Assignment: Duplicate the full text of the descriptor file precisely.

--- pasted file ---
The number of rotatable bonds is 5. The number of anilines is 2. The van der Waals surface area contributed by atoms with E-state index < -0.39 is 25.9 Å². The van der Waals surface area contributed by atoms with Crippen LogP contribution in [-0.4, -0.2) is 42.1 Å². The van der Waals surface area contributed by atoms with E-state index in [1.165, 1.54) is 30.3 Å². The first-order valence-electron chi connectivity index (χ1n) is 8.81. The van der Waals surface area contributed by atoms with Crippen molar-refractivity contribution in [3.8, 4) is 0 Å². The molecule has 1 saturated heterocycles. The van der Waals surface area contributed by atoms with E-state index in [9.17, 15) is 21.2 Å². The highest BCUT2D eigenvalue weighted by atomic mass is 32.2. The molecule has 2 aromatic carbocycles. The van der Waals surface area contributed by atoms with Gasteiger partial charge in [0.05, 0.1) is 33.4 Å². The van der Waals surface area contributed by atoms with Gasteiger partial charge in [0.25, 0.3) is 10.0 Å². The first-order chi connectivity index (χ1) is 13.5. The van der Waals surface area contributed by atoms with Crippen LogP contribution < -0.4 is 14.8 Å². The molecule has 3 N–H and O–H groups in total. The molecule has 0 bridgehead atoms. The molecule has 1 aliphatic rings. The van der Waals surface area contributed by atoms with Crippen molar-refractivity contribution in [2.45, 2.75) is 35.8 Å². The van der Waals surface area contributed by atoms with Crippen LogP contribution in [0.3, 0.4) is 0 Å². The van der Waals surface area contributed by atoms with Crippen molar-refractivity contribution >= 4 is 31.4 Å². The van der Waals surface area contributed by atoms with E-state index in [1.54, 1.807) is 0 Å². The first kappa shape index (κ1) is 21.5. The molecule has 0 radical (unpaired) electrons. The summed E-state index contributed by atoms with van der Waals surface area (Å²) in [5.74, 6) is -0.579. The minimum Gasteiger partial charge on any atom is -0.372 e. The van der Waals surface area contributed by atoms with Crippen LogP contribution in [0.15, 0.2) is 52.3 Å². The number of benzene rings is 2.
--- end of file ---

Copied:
The number of rotatable bonds is 5. The number of anilines is 2. The van der Waals surface area contributed by atoms with E-state index < -0.39 is 25.9 Å². The van der Waals surface area contributed by atoms with Crippen LogP contribution in [-0.4, -0.2) is 42.1 Å². The van der Waals surface area contributed by atoms with E-state index in [1.165, 1.54) is 30.3 Å². The first-order valence-electron chi connectivity index (χ1n) is 8.81. The van der Waals surface area contributed by atoms with Crippen molar-refractivity contribution in [3.8, 4) is 0 Å². The molecule has 1 saturated heterocycles. The van der Waals surface area contributed by atoms with E-state index in [9.17, 15) is 21.2 Å². The highest BCUT2D eigenvalue weighted by atomic mass is 32.2. The molecule has 2 aromatic carbocycles. The van der Waals surface area contributed by atoms with Gasteiger partial charge in [0.05, 0.1) is 33.4 Å². The van der Waals surface area contributed by atoms with Gasteiger partial charge in [0.25, 0.3) is 10.0 Å². The first-order chi connectivity index (χ1) is 13.5. The van der Waals surface area contributed by atoms with Crippen LogP contribution < -0.4 is 14.8 Å². The molecule has 3 N–H and O–H groups in total. The molecule has 0 bridgehead atoms. The molecule has 1 aliphatic rings. The van der Waals surface area contributed by atoms with Crippen molar-refractivity contribution in [2.45, 2.75) is 35.8 Å². The van der Waals surface area contributed by atoms with Crippen LogP contribution in [0.3, 0.4) is 0 Å². The van der Waals surface area contributed by atoms with Crippen molar-refractivity contribution >= 4 is 31.4 Å². The van der Waals surface area contributed by atoms with E-state index in [1.54, 1.807) is 0 Å². The first kappa shape index (κ1) is 21.5. The molecule has 0 radical (unpaired) electrons. The summed E-state index contributed by atoms with van der Waals surface area (Å²) in [5.74, 6) is -0.579. The minimum Gasteiger partial charge on any atom is -0.372 e. The van der Waals surface area contributed by atoms with Crippen LogP contribution in [0.15, 0.2) is 52.3 Å². The number of benzene rings is 2.